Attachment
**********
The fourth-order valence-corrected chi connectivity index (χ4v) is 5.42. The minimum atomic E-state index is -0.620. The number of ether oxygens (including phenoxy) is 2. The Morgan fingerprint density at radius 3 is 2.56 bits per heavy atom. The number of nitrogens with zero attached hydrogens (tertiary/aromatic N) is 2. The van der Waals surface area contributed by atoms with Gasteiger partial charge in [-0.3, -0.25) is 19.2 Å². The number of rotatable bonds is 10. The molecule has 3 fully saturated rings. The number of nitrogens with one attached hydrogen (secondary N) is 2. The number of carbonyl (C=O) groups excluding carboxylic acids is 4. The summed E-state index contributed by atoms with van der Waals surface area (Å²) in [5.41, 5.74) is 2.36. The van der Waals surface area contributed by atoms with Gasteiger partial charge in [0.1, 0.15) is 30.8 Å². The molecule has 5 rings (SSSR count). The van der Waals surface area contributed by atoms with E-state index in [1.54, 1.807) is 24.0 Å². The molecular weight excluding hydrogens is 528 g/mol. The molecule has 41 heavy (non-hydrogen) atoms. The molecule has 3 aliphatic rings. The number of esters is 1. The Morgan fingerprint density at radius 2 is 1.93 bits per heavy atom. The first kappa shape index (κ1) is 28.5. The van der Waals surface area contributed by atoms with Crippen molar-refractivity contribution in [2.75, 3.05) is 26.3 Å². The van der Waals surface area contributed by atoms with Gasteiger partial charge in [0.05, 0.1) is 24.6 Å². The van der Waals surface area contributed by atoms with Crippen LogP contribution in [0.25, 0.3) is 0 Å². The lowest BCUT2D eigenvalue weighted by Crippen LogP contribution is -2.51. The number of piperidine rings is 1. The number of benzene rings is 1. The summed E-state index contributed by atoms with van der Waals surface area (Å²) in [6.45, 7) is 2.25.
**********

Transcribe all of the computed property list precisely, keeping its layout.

The fourth-order valence-corrected chi connectivity index (χ4v) is 5.42. The minimum atomic E-state index is -0.620. The number of ether oxygens (including phenoxy) is 2. The Morgan fingerprint density at radius 3 is 2.56 bits per heavy atom. The number of nitrogens with zero attached hydrogens (tertiary/aromatic N) is 2. The van der Waals surface area contributed by atoms with Gasteiger partial charge in [-0.3, -0.25) is 19.2 Å². The number of rotatable bonds is 10. The molecule has 3 fully saturated rings. The number of nitrogens with one attached hydrogen (secondary N) is 2. The number of carbonyl (C=O) groups excluding carboxylic acids is 4. The summed E-state index contributed by atoms with van der Waals surface area (Å²) in [5.41, 5.74) is 2.36. The van der Waals surface area contributed by atoms with Gasteiger partial charge in [0.1, 0.15) is 30.8 Å². The molecule has 5 rings (SSSR count). The van der Waals surface area contributed by atoms with E-state index in [1.54, 1.807) is 24.0 Å². The molecular weight excluding hydrogens is 528 g/mol. The molecule has 41 heavy (non-hydrogen) atoms. The molecule has 3 aliphatic rings. The number of esters is 1. The Morgan fingerprint density at radius 2 is 1.93 bits per heavy atom. The first kappa shape index (κ1) is 28.5. The van der Waals surface area contributed by atoms with Crippen molar-refractivity contribution in [2.75, 3.05) is 26.3 Å². The van der Waals surface area contributed by atoms with Gasteiger partial charge in [0.05, 0.1) is 24.6 Å². The van der Waals surface area contributed by atoms with Crippen LogP contribution in [0.25, 0.3) is 0 Å². The lowest BCUT2D eigenvalue weighted by Crippen LogP contribution is -2.51. The number of piperidine rings is 1. The number of benzene rings is 1. The summed E-state index contributed by atoms with van der Waals surface area (Å²) in [6.45, 7) is 2.25.